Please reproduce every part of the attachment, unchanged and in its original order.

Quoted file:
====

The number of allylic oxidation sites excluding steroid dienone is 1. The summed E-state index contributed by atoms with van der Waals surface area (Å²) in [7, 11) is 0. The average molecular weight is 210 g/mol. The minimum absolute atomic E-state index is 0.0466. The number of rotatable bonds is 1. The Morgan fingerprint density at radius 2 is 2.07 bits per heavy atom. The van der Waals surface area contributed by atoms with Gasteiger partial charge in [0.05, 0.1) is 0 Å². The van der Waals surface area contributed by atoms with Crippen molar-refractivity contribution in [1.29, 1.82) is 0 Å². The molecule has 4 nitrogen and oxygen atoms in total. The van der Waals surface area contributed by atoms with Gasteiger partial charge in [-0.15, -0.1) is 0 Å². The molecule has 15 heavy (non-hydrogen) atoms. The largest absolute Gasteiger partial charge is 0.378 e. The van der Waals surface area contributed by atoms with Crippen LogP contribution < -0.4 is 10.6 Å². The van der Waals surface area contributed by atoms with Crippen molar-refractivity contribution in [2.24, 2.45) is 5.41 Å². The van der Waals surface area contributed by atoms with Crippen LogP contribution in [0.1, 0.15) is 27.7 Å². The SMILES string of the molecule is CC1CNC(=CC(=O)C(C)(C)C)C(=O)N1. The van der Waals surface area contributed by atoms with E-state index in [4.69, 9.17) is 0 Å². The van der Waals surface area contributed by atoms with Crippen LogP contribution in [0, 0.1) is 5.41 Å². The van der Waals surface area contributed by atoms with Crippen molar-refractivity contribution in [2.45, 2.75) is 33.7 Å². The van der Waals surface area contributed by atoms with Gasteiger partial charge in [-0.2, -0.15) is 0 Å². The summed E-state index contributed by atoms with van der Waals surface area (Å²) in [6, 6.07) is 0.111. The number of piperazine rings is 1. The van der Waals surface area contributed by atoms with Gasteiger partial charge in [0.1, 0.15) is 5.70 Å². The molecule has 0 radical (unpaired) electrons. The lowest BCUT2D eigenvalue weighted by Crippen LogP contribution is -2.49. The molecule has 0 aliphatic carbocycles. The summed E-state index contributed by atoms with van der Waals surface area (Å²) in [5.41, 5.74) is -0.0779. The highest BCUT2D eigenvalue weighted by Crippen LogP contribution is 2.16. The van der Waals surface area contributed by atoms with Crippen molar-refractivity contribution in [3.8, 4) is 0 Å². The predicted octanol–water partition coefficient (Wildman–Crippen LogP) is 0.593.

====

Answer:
The number of allylic oxidation sites excluding steroid dienone is 1. The summed E-state index contributed by atoms with van der Waals surface area (Å²) in [7, 11) is 0. The average molecular weight is 210 g/mol. The minimum absolute atomic E-state index is 0.0466. The number of rotatable bonds is 1. The Morgan fingerprint density at radius 2 is 2.07 bits per heavy atom. The van der Waals surface area contributed by atoms with Gasteiger partial charge in [0.05, 0.1) is 0 Å². The van der Waals surface area contributed by atoms with Crippen molar-refractivity contribution in [1.29, 1.82) is 0 Å². The molecule has 4 nitrogen and oxygen atoms in total. The van der Waals surface area contributed by atoms with Gasteiger partial charge in [-0.15, -0.1) is 0 Å². The molecule has 15 heavy (non-hydrogen) atoms. The largest absolute Gasteiger partial charge is 0.378 e. The van der Waals surface area contributed by atoms with Crippen LogP contribution < -0.4 is 10.6 Å². The van der Waals surface area contributed by atoms with Crippen molar-refractivity contribution in [2.24, 2.45) is 5.41 Å². The van der Waals surface area contributed by atoms with Crippen LogP contribution in [0.1, 0.15) is 27.7 Å². The SMILES string of the molecule is CC1CNC(=CC(=O)C(C)(C)C)C(=O)N1. The van der Waals surface area contributed by atoms with E-state index in [4.69, 9.17) is 0 Å². The van der Waals surface area contributed by atoms with Crippen LogP contribution in [0, 0.1) is 5.41 Å². The van der Waals surface area contributed by atoms with Crippen molar-refractivity contribution in [2.45, 2.75) is 33.7 Å². The van der Waals surface area contributed by atoms with Gasteiger partial charge in [-0.2, -0.15) is 0 Å². The summed E-state index contributed by atoms with van der Waals surface area (Å²) in [6, 6.07) is 0.111. The number of piperazine rings is 1. The van der Waals surface area contributed by atoms with Gasteiger partial charge in [0.1, 0.15) is 5.70 Å². The molecule has 0 radical (unpaired) electrons. The lowest BCUT2D eigenvalue weighted by Crippen LogP contribution is -2.49. The molecule has 0 aliphatic carbocycles. The summed E-state index contributed by atoms with van der Waals surface area (Å²) in [5.41, 5.74) is -0.0779. The highest BCUT2D eigenvalue weighted by Crippen LogP contribution is 2.16. The van der Waals surface area contributed by atoms with Crippen molar-refractivity contribution in [3.8, 4) is 0 Å². The predicted octanol–water partition coefficient (Wildman–Crippen LogP) is 0.593.